Ben Pippenger: So Cory, I was hired on Vandelay back in 2019, 2020 timeframe. And really when I came on, the organization was focused on digital transformation and the IT organization was really working to supporting the business to do that. Within the scope of Vandelay and within my role at Vandelay as CIO, there's different functional areas that I help with that I'm responsible for. Security roles to me, so really thinking about how we keep our business safe, secure, and protected. That's a really important part of my role. Second, asset management, including software asset management, understanding how our employees and our organization are using the assets that we buy and if they're effectively using them or not. IT operations operationally supporting the business with making sure the apps are available to them, that people are getting access to the applications that we're supporting our team and the applications that they're using. And then on top of that, we do own a large percentage of the applications at our company. So when we really think about the apps that IT owns, it's a lot of those birthright applications as we call them within our world, where it's the apps that people get for being part of the company, the wall- to- wall deployments of applications across our organization. So they're really important. They're high spend applications, and my team is directly accountable and responsible for those. So as I mentioned, when I joined the company, we were going through a digital transformation. We were really thinking about how we get our team enabled, how we move everything to the cloud, how we get away from on premise. And what happened was we hit Covid. Covid changed the game, it changed the game for CIOs. It required us to really think quicker, move faster, transform like we hadn't done before. To be able to enable our workforce to work from home in a hybrid environment. And so it really was a challenging time, but honestly it pushed us and got us to, I think, a better state, faster than what we could have gotten to ourselves just with our normal process. So it was a good transformation from that perspective. But as we think about, as we came out of the pandemic and we look at what's changed since then, well, one of the things we did to accelerate our move to hybrid was we bought a lot of software. We really enabled end- to- end employees and users to get their jobs done the most productive way that they could given the circumstances that we were in. And now looking back, we're at a point where we know we're spending too much. We know if we look at our spend trends, they spiked crazy during that timeframe, and we really need to come back around and figure out how we solve that. I mean, those are just a bunch of challenges that now exist in our business because of that. Number one, visibility. I really have big problems understanding what's out there, what people are buying, what tools are being used. It's become a big, big problem for our company when people look to me to have the answers to all these questions and I don't have them. Second is licensing waste. I know there is waste everywhere. I know that we're buying more licenses than we need. I feel it. I see it almost every day, but I really have a hard time understanding how to get my arms around it. Next is renewal sprawl on top of the visibility challenges. That means all these different people are now owners of these applications across our business. And I really don't know when our renewals are coming up. I really don't know how I need to support the business from an asset management perspective as we're hitting those renewals. And I feel like my team and I are dropping balls here. And then lastly, risk. I mean, this is one of those parts of my job that if something happens, it's typically a really big deal. And SaaS applications come with a lot of risk. Our employees are putting information in there, they're running parts of their jobs within these applications. And I just really, really need to know what's going on. And to be honest, I'm a little lost. I've always felt in my career, I knew how to solve problems and get ahead of things, but in this case, Cory, I'm not really sure where to go. I'm not really sure what to do. I'm not really sure how to inform my team. I just need some help here. So I'm just looking forward to our conversation today to hopefully get through some of these topics.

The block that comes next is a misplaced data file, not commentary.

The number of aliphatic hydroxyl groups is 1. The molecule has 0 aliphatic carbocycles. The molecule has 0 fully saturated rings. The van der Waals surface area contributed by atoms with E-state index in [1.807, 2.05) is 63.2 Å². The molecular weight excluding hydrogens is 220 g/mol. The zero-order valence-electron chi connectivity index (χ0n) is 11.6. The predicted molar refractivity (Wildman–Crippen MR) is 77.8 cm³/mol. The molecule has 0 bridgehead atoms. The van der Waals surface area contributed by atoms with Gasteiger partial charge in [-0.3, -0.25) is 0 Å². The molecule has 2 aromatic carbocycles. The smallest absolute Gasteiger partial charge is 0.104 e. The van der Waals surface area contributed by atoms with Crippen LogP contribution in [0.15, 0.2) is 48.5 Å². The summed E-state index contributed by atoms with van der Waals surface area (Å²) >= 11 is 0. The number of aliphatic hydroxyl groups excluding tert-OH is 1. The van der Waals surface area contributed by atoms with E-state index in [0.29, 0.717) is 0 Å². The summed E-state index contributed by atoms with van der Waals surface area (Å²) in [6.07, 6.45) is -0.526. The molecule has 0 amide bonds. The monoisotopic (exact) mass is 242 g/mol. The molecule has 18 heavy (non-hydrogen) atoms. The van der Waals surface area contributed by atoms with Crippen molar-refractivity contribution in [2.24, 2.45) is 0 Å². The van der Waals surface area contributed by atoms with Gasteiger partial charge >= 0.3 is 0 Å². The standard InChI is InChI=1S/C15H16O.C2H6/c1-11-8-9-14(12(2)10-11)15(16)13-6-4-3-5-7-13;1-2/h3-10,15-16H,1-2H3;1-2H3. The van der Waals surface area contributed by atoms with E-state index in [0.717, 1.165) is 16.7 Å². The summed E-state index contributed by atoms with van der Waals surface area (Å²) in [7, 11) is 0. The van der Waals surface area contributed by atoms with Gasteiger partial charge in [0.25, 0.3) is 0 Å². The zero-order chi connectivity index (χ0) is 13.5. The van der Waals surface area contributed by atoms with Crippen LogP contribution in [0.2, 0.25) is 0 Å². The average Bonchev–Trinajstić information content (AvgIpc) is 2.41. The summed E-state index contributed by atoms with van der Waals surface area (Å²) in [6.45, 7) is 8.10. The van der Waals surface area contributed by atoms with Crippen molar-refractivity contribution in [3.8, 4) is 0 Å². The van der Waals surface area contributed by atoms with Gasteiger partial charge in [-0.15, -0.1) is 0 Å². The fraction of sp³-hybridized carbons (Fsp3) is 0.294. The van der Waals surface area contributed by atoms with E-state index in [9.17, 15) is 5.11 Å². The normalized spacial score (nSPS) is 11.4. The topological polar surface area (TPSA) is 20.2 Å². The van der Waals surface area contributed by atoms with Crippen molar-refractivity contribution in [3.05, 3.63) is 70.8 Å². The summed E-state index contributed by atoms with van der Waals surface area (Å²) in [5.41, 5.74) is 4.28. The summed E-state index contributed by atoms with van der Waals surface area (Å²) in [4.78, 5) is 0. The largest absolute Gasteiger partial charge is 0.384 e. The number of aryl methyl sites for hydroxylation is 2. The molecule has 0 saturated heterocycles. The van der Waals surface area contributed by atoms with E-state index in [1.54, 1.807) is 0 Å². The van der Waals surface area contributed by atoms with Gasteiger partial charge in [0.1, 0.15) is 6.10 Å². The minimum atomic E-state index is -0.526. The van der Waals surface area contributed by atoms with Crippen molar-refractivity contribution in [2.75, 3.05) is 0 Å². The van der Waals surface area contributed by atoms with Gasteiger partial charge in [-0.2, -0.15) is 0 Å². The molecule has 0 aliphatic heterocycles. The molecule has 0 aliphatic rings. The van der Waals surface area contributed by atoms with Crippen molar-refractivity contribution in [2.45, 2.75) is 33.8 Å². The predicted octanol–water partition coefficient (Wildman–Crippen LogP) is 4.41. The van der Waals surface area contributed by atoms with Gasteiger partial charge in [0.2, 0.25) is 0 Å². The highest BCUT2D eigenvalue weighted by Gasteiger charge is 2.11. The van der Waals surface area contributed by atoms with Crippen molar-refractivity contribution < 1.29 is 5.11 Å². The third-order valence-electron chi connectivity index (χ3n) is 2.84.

Cory Wheeler: That makes a lot of sense, Ben. I think you're in a very similar position. The era of responsible growth for enterprises is upon us. And so now that you have all of these assets, you've got a really distributed category software across your business, it's completely understandable that the pivot now to responsible growth, efficiency and optimization is paramount for every single enterprise out there today. But it is challenging. It's challenging to get your arms around this and try to really embark on that journey around SaaS management. Implementing a program. How are you really driving the overall prioritization of the program? When you look at software across your business, it is very, very distributed. So understanding who internally in your organization is responsible for software, for the life cycle around software, it's a confusing place to start. And that's because SaaS management today is new, relatively. Most companies, most enterprises have not built a program. They're not iterating on top of that program year over year and tweaking metrics. They're beginning from square one. So you are 100% not alone. And as I mentioned earlier, SAS is fundamentally decentralized. IT, your role as the CIO you mentioned earlier, you own those birthright applications, but truly all of the SaaS sprawl, hundreds if not thousands of applications across your business are owned by everyone across the business. So your functions, your departments, your individuals, they're now an owner and a renewer and a purchaser of software inside your business. And it definitely requires that cross- functional approach from your peer play IT organization, your software asset management teams, and then finance teams and procurement teams, really to build that aligned plan and strategy for being able to tackle SaaS management. It's a challenge to identify all the owners of SaaS management across your organization and get them rowing in the same direction. So it requires that cross- functional effort to begin with. And as I mentioned earlier, getting started, where to even begin, there are so many components of SaaS management. It's tough to figure out where to put your finger and begin that journey. And finally playing into that decision on where you're beginning, expectations, KPIs and value have to be defined. So how do you measure the value for your program once you get up and running?